Farmer Hugh Bowman hardly looks the part of a revolutionary who stands in the way of promising new biotech discoveries and threatens Monsanto's pursuit of new products it says will "feed the world."
"Hell's fire," said the 75-year-old self-described "eccentric old bachelor," who farms 300 acres (120 hectares) of land passed down from his father. Bowman sat in a recliner with his boots off, wearing reading glasses that still had the tag that once held them to a drugstore rack, and a Monsanto promotional cap on his balding head. "I am less than a drop in the bucket."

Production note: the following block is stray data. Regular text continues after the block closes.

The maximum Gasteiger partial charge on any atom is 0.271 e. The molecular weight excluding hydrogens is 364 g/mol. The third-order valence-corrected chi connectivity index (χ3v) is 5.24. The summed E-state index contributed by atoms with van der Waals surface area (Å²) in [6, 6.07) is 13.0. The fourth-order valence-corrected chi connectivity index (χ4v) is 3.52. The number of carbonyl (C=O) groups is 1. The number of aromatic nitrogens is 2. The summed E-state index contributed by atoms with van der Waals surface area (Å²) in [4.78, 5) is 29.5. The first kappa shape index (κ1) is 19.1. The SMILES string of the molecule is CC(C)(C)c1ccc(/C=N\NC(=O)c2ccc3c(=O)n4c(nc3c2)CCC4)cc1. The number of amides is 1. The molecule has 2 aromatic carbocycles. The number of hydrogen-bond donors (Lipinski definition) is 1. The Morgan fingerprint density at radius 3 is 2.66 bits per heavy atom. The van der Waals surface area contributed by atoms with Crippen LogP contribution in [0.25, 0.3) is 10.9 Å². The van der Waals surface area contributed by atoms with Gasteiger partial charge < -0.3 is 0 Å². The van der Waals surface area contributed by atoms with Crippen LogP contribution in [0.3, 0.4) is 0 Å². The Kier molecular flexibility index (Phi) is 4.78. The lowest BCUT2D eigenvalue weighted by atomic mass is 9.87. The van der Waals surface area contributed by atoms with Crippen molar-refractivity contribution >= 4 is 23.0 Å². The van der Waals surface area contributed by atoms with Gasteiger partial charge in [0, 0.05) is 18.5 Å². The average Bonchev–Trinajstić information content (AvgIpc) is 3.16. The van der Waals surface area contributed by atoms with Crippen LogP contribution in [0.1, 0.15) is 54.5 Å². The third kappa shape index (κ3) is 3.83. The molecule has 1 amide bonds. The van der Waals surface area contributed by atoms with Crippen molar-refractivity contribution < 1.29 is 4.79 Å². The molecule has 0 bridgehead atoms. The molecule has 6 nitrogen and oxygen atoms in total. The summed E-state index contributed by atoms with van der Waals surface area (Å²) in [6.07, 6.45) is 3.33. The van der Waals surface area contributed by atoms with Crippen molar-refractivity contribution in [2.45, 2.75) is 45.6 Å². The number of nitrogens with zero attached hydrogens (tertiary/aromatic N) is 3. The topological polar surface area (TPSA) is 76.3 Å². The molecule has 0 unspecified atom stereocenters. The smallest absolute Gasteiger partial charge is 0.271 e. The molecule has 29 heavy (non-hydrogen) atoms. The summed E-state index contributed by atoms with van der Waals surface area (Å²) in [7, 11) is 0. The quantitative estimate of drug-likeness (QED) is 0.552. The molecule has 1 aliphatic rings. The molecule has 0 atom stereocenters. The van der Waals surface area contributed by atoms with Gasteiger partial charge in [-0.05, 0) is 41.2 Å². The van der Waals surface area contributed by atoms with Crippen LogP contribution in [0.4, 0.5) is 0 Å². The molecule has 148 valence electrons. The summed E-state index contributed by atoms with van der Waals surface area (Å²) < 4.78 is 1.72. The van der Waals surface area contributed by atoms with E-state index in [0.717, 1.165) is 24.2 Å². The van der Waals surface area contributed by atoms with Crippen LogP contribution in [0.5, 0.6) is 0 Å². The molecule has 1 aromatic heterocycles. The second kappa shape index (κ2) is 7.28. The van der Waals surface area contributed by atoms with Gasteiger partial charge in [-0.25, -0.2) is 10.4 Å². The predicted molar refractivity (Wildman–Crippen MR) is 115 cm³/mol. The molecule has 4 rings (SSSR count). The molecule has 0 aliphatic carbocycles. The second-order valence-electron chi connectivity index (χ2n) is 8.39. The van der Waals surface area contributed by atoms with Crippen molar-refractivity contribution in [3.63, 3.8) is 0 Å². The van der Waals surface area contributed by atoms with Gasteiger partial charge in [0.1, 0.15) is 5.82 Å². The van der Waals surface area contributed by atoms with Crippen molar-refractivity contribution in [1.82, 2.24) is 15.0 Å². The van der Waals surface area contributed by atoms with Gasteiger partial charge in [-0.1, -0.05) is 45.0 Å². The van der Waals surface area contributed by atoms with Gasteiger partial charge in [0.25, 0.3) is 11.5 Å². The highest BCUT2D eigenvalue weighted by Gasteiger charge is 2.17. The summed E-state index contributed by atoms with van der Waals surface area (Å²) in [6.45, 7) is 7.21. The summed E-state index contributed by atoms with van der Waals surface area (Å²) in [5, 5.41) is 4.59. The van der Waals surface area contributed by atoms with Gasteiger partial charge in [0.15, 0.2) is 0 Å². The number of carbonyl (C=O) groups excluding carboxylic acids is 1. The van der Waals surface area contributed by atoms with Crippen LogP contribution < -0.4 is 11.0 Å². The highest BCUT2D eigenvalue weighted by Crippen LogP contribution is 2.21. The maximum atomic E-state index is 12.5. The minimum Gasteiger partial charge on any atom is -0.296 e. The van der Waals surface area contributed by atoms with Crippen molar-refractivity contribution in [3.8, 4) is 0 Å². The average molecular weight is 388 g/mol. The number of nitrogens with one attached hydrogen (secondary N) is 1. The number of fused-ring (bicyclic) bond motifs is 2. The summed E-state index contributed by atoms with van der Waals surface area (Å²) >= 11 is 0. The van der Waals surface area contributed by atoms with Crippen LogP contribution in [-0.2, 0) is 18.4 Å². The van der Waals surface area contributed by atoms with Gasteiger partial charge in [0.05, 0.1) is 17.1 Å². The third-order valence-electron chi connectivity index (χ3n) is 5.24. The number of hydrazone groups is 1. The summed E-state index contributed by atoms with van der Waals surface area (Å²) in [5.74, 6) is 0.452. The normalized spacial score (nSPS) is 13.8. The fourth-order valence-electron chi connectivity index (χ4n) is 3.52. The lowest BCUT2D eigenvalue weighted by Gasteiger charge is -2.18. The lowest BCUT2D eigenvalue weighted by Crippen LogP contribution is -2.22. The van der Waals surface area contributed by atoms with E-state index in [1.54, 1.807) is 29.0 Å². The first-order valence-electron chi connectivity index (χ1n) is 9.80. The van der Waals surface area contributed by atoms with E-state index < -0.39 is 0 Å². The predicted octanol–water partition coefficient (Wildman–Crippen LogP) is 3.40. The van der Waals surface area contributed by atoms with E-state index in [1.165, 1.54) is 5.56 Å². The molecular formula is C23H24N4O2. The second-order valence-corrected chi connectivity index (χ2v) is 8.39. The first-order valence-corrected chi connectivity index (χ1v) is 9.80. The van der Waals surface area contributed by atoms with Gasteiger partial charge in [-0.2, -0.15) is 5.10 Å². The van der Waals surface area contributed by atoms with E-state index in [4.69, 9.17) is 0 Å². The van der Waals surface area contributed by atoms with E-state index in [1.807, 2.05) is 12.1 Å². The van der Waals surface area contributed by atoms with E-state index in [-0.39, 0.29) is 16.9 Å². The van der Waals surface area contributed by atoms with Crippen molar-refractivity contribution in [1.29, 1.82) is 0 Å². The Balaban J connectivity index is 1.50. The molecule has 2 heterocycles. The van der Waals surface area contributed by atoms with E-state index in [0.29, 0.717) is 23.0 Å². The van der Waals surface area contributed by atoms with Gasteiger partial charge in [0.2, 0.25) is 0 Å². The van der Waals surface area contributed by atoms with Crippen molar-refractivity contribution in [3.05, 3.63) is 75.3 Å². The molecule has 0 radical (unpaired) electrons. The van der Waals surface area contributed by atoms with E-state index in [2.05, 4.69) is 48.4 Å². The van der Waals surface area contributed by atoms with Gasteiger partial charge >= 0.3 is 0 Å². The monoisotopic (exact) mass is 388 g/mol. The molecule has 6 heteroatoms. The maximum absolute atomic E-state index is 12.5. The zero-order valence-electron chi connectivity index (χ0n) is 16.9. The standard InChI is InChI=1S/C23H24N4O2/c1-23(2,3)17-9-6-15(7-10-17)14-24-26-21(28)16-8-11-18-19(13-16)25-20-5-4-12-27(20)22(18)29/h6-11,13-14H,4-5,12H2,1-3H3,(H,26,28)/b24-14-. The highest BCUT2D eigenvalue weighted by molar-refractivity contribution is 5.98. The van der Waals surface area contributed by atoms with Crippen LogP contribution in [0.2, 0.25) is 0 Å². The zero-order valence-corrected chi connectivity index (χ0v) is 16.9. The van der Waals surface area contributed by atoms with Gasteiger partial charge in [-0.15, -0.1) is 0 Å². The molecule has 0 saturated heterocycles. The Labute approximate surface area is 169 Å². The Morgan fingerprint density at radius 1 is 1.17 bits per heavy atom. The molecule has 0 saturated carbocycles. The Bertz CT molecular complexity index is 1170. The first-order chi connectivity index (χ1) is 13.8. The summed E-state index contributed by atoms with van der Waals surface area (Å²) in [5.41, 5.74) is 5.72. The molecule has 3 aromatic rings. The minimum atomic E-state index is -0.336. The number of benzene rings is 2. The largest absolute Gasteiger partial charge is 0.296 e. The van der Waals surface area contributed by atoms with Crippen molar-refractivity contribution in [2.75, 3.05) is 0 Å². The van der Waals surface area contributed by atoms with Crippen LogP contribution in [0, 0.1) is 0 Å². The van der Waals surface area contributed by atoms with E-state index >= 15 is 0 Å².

Yet Bowman's unorthodox soybean farming techniques have landed him at the center of a national battle over genetically modified crops.